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Final Activity Report Summary - ACUP (Functional analysis of new acute phase proteins)

Within WP1 the role of novel acute phase proteins, mimitin, MCPIP, GADD45alfa was studied in inflammatory processes. These novel proteins are regulated by proinflammatory cytokines and at the same time are important regulators of the course of inflammation. It was shown that mimitin is a mitochondrial protein upregulated by proinflammatory cytokines at the transcriptional and protein levels, with MAP kinases involved in IL-1-dependent induction. This protein interacts with a microtubular protein (MAPIS) and some changes of mimitin gene expression modulate activity of caspases 3/7, thus, mimitin may participate in apoptosis. The other protein, MCPIP was characterised as an RNase regulating half-life of mRNA coding for IL-1 beta.

Gene coding for MCPIP is activated by proinflammatory cytokines, such as IL-1 and TNF and NFkappaB and Elk transcription factors are engaged in its regulation. According to obtained data there is a negative effect of MCPIP on NF-kappaB activation. The mutual regulation between MCPIP and NF-kappaB, its implication in the inflammatory state, makes MCPIP an interesting object to study and a putative target for the future therapeutic approaches.

Several molecules are particularly important for the defence system to function properly, including chemotactic factors and receptors exposed on the surface of immune cells. The former control recruitment of host defence effector cells from blood to afflicted tissues, whereas the latter are needed to communicate between immune cells and their environment. In this work, we focused on proteolytic enzymes such as ADAM17, a member of the ADAM (A Disintegrin And Metalloproteinase) family as regulators of the levels and activity of the receptors on the surface of immune cells, and on cysteine proteases as regulators of activity of chemotactic factors such as chemerin.

To determine if ADAM17 contributes to regulating adaptive immune responses we took advantage of a knock-out mice model - ADAM17 hypomorphic (ex/ex) mice, in which ADAM17 protein expression is reduced by 90-95%. Our data demonstrate that ADAM17 plays an important role in B cell mediated immunity. We also found that cysteine proteases are potent activators of chemerin. The phage display method which is a new technique of obtaining monoclonal antibodies (mAb) was introduced to the research carried out at the Host. This method allows for generating fully human mAb or antibodies against non-immunogenic molecules and does not require sacrificing animals.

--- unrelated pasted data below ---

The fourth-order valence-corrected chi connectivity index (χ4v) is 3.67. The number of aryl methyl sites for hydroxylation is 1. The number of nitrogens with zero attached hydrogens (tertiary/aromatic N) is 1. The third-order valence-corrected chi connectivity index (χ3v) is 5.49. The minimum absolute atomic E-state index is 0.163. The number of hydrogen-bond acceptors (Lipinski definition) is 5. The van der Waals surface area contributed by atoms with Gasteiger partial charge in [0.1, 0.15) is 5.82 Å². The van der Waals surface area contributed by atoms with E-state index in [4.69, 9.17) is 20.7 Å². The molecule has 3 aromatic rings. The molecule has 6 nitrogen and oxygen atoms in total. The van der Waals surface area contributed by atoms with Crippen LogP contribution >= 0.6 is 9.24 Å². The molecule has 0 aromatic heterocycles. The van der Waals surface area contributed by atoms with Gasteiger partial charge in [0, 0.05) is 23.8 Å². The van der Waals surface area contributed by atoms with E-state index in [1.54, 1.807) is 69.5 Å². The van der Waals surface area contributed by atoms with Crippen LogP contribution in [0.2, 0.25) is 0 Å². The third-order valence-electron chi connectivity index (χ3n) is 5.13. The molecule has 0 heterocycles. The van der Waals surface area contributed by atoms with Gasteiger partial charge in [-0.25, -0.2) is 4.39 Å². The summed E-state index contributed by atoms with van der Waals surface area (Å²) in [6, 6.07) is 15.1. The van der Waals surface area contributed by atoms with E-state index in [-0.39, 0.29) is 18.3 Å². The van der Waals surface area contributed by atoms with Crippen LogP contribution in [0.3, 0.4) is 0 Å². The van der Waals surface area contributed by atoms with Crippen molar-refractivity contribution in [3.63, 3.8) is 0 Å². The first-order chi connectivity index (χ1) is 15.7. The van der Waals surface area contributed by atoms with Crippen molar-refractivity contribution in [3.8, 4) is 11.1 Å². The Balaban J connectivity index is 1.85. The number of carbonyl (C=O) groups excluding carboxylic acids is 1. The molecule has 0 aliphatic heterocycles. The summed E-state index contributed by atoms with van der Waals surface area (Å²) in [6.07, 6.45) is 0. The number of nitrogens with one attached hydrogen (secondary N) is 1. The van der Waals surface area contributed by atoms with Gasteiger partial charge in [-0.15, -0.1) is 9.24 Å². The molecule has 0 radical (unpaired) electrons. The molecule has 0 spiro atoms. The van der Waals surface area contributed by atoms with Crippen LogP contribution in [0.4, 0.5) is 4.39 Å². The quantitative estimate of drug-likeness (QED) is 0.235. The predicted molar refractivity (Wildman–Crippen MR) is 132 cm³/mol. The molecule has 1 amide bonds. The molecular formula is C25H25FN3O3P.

The researchers at the Faculty gained a substantial experience in this methodology and are successful not only in the generation of new mAb but also in the training of students and other researchers. The single chain variable fragments (scFv) of antibodies that recognise and inhibit ADAM17, a membrane protease involved in development of chronic inflammatory diseases and promoting tumour progression, are being developed. The topic of the phage display method for obtaining monoclonal antibodies has become a permanent item in two unique courses for the students of biotechnology (a lecture and an advanced practical course).

The activities of WP4 concentrated on analysis of the involvement of mimitin and MCPIP in cancer. Neuroblastoma was chosen as the model of cancer. Expression of mimitin and MCPIP genes in different human neuroblastoma cell lines was evaluated. It was found that in four neuroblastoma cell lines tested, the highest mimitin content was accompanied by N-myc amplification. Therefore, chromatin immunoprecipitation of N-myc transcription factor bound to the mimitin promoter was done revealing possible binding of that transcription factor to the promoter in vivo. Owing to a very low level of MCPIP mRNA detectable only by quantitative RT-PCR, efforts were made to evaluate an effect of overexpression of MCPIP wt and MCPIP mutants on neuroblastoma tumour growth and metastatic potential. Different stably transfected BE(2)C cell clones were characterised in vitro and in vivo. The in vivo studies involving mice models of tumour growth are continued.

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